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An open letter to the leaders of all parties in the UK General Election.

Tom Kiehl, Interim Chief Executive of UK Music, writes an open letter to the leaders of all parties in the UK General Election.

In his letter, sent in May 2024, Tom Kiehl reminds the contesting candidates of how important it is to protect the UK music industry. Home to an abundance of internationally renowned artists, festivals and venues in the world, the UK music industry contributes as much as £6.7 billion to the UK economy, employing over 210,000 people.  

Whilst the current UK government identified the creative industries as one of five priority sectors for economic growth, Kiehl and UK Music call upon the next UK Government to “develop a comprehensive, medium-to-long-term world-leading strategy for growth,” reiterating the sentiment of last September’s “A Manifesto for Music”

In his letter, Kiehl presents a quartet of strategic proposals, designed to: 

1. Support Human Artistry in the Age of AI 

As AI continues to evolve, it’s crucial to protect the rights and artistry of music creators. Kiehl calls for the incoming Government to rule out any kind of copyright exception or exemption that allows AI developers to use copyright-protected music without permission. This is clearly targeted at generative AI technology that uses copyright protected works to train its systems.  

Kiehl suggests that records should be kept of all works that are processed by AI systems, and that all AI generated music is clearly labelled as being so. He also encourages the Government to introduce protections for personality rights of music makers to prevent AI unlawfully replicating their voices; an interesting proposal, which seems to follow Tennessee’s Ensuring Likeness Voice and Image Act 2024.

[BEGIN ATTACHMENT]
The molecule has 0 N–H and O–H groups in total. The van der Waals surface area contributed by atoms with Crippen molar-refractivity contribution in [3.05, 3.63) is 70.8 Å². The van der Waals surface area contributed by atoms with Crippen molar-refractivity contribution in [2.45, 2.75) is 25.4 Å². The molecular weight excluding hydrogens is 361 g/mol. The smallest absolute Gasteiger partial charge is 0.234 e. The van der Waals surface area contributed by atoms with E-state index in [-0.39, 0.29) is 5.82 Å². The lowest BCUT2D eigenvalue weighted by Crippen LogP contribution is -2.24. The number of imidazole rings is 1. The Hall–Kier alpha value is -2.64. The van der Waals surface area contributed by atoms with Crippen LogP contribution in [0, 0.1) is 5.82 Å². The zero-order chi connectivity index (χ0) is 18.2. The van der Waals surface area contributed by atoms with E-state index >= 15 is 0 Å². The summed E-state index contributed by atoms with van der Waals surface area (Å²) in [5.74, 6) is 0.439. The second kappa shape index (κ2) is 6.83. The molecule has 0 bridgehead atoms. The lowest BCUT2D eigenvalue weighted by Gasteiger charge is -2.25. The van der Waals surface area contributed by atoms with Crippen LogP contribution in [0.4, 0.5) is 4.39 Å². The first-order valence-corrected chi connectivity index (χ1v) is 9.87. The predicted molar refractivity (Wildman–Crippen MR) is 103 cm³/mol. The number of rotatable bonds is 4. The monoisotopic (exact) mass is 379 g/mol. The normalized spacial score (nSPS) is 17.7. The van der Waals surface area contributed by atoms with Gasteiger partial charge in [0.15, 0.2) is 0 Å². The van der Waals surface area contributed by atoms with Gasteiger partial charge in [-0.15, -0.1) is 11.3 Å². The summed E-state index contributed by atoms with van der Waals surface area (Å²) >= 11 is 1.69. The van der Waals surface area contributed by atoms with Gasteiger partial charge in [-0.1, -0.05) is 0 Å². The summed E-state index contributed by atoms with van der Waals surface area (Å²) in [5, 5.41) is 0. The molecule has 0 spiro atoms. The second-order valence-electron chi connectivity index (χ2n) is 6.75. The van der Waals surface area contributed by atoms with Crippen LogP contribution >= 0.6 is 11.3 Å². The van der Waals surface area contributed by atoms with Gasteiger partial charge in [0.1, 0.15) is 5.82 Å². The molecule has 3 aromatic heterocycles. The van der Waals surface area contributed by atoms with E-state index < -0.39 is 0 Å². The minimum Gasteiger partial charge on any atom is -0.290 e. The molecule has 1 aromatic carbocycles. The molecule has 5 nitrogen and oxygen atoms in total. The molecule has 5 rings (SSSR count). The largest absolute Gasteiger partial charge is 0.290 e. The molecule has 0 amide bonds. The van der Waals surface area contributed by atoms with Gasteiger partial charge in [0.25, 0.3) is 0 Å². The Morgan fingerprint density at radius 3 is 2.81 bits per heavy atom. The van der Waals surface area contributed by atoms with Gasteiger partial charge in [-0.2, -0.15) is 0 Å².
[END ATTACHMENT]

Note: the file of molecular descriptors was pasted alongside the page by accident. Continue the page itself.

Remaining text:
2. Resolve the European Touring Crisis

The result of Brexit has left the UK’s touring musicians facing additional bureaucratic hurdles, for example, restrictive visas and work permits, complicated red tape around carnets, and barriers relating to merchandise and the hiring of touring vehicles. Kiehl urges the negotiation of a “Cultural Touring Agreement” with the EU, making it easier for artists to share their music across borders​​. 

3. Introduce a Music Production Tax Credit

Unlike other creative sectors, the music industry lacks tax incentives. Kiehl suggests that a tax credit is proposed to encourage music production, help to retain homegrown talent and attract international investment​​. 

4. Invest in Music Education

With a significant decline in GCSE and A-level music participants over the past decade, Kiehl calls for substantial investment to recruit more music teachers and provide quality education, ensuring a steady pipeline of future talent​​. The bursary opportunities for trainee music teachers are less than half of the amount available to teachers in science, maths, geography and other languages, which understandably, is driving people away from the idea. Kiehl suggests that providing better funding opportunities, will increase the chances of fostering new talent and maintaining the recent growth of the UK music industry. 

5. Combat Exploitative Secondary Ticketing

To protect fans from exorbitant resale prices, Kiehl demands that measures are taken to curb unfair practices in the secondary ticketing market, ensuring that live music remains accessible to all​​. 

Read the letter in full here. 

Peter Pegasiou

Author Peter Pegasiou

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